Portugal needed a well-trained work force in order to fare well in an increasingly competitive world economy. More Portuguese were being educated than ever before, even at the university level, which long had been reserved for a tiny elite. It was estimated, however, that in the early 1990s up to 20 percent of Portuguese over the age of fifteen were illiterate. This illiteracy rate represented a striking improvement over the 1930 rate of 68 percent but was still much higher than the European average. Even at the beginning of the 1990s, most Portuguese had had only five or six years of schooling, and the percentage of children attending school beyond the sixth grade was below the EC average by a wide margin. Morale in the teaching profession was also very low because teachers, like most state employees, were very poorly paid. EC financial transfers to Portugal to raise the standards of the country's education were significant, but much remained to be done before Portuguese schooling corresponded to that of other West European countries.

The severity of the education system's problems was matched by the serious problems found throughout Portugal's social welfare and health systems. A comprehensive social welfare system had been established by law in the second half of the 1970s but never fully realized, and benefit payments and pensions were set at a very low level. Significant progress had been made in reducing infant mortality and dealing with some other health problems, but public health care was not generally up to West European standards. The country's backwardness when measured against the rest of the EC, with the exception of Greece, was striking and could be seen as a legacy of Portugal's long isolation from Europe and the repression of the Salazar regime.

Given the advance made in the two decades after 1974, however, Portuguese had reasons to rejoice. Poverty remained, especially in rural areas, and housing was frequently inadequate, but the population as a whole lived better than ever before. The traditional necessity to emigrate to find employment that had forced millions of Portuguese to leave their country, especially in the 1960s when Paris became the second largest Portuguese city, had lessened greatly. Many Portuguese could now find employment at home, if not in rural regions where emigration was still the rule, then along the coasts where most Portuguese had come to live. The improved economy also gave young Portuguese a greater choice in occupations and a chance for social mobility.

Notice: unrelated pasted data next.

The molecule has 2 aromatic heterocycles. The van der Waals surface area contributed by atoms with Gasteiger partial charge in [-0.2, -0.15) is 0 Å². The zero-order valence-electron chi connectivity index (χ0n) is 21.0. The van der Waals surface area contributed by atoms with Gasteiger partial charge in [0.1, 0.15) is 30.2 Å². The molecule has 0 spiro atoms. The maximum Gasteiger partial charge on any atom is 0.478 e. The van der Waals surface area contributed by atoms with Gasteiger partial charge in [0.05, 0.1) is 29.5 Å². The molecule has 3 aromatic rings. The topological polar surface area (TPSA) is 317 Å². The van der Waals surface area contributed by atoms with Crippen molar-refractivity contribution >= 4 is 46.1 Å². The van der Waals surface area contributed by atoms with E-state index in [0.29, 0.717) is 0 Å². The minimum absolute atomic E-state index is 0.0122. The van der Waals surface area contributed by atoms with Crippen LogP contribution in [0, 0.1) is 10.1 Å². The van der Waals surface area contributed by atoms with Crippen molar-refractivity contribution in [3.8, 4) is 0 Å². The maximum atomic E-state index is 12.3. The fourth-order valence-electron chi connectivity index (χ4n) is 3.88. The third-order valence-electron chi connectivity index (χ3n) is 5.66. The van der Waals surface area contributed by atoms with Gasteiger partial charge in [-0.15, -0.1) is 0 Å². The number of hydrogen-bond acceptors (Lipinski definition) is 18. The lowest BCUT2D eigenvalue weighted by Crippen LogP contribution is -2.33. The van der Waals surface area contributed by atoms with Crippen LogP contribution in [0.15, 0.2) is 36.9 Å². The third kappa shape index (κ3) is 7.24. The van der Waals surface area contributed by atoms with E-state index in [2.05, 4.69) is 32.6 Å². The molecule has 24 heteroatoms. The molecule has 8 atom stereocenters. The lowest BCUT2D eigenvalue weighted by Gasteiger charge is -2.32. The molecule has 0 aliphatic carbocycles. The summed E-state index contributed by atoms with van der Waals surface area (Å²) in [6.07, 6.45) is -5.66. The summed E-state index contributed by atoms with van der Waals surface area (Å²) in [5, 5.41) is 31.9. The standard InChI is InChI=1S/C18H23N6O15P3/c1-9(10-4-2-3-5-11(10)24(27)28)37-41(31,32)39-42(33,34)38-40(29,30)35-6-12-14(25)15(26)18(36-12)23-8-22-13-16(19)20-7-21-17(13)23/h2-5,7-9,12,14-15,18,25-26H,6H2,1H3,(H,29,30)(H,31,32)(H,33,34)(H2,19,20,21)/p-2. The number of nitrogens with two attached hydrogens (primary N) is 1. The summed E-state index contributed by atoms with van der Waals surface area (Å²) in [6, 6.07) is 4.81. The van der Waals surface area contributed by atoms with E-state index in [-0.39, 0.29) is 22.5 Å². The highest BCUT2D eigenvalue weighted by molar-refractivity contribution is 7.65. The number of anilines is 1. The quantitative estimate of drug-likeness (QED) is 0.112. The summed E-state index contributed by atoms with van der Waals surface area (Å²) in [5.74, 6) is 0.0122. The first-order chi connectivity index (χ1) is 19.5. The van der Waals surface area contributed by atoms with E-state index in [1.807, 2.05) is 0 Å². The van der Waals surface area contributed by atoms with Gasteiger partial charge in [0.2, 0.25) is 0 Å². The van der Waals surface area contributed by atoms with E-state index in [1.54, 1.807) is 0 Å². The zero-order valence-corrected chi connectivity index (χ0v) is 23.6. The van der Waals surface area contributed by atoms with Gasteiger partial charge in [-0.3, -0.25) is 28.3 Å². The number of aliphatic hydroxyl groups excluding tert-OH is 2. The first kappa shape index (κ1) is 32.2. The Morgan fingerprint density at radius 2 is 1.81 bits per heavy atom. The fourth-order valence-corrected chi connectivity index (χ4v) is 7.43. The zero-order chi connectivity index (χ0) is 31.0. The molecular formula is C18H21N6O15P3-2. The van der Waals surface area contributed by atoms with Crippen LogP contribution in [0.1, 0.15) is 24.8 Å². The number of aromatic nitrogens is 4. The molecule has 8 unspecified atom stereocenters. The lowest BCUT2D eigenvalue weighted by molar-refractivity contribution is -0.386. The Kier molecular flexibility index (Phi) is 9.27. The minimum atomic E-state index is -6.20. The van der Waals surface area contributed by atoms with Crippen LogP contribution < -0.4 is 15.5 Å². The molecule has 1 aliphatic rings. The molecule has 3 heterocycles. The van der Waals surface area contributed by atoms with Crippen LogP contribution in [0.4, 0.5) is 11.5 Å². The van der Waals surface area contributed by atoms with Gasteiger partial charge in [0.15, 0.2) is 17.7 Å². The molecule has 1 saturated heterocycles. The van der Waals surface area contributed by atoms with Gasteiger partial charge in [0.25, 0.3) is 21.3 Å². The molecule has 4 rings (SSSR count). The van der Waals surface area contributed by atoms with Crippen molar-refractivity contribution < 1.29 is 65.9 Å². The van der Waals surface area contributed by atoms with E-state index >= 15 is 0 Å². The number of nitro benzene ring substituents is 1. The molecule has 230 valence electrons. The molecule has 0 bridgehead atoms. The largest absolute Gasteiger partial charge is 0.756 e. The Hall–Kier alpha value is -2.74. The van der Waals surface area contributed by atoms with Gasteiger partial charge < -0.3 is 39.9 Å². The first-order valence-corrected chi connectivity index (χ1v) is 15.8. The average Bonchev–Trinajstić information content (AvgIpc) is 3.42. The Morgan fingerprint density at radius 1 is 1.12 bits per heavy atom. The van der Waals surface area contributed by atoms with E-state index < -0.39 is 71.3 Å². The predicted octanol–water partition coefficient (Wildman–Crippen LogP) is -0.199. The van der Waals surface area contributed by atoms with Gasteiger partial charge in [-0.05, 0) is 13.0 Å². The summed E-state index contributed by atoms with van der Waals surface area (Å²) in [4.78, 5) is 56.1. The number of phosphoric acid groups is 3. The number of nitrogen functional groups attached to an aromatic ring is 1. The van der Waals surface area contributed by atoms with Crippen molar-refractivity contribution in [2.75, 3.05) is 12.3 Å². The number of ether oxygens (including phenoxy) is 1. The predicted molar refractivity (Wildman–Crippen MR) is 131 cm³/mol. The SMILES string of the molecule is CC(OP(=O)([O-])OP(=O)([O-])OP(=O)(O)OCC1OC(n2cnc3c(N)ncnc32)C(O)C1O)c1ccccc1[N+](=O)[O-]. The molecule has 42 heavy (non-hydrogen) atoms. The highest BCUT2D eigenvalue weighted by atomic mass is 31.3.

A modernizing society also presented Portuguese with opportunities for a better life. Portuguese society was more varied than it had been during the Salazar period. The free media brought the outside world to the Portuguese and engendered a greater liberality in how people lived. Divorce was permitted in the old regime, but abortion not legalized until 1984, despite the opposition of the Roman Catholic Church, which had become less influential. More Portuguese women worked outside the home. If professional opportunities were not yet as great as those enjoyed by women in Northern Europe, Portuguese women were freer than their mothers. Until 1969, for example, Portuguese women who were not heads of households had to have the permission of their husbands or male relatives to obtain passports. In the new Portugal, in contrast, a government agency existed with the purpose of preventing discrimination against women.

By 2009 Portugal's population of 11 million had a literacy rate of 93% (eight points higher than in 1990); Portuguese GDP had climbed from 42% of the EU average in 1960 to 77%; but only about one-third to one-half of Portuguese were internet users (in most EU countries this figure was over 50%), and one survey put "digital illiteracy" rate at 54%. The Portuguese were becoming better educated, wealthier, and more interested in and linked to the world around them. The greatest achievement of the Portuguese people since 1974, however, and the one which had allowed and encouraged other positive developments and permitted confidence about the future, was the consolidation of a system of parliamentary democracy, the first successful such system in the country's history. It was hoped that a modern political system responsive to the people's needs would allow the Portuguese to prepare for the new century in a united Europe.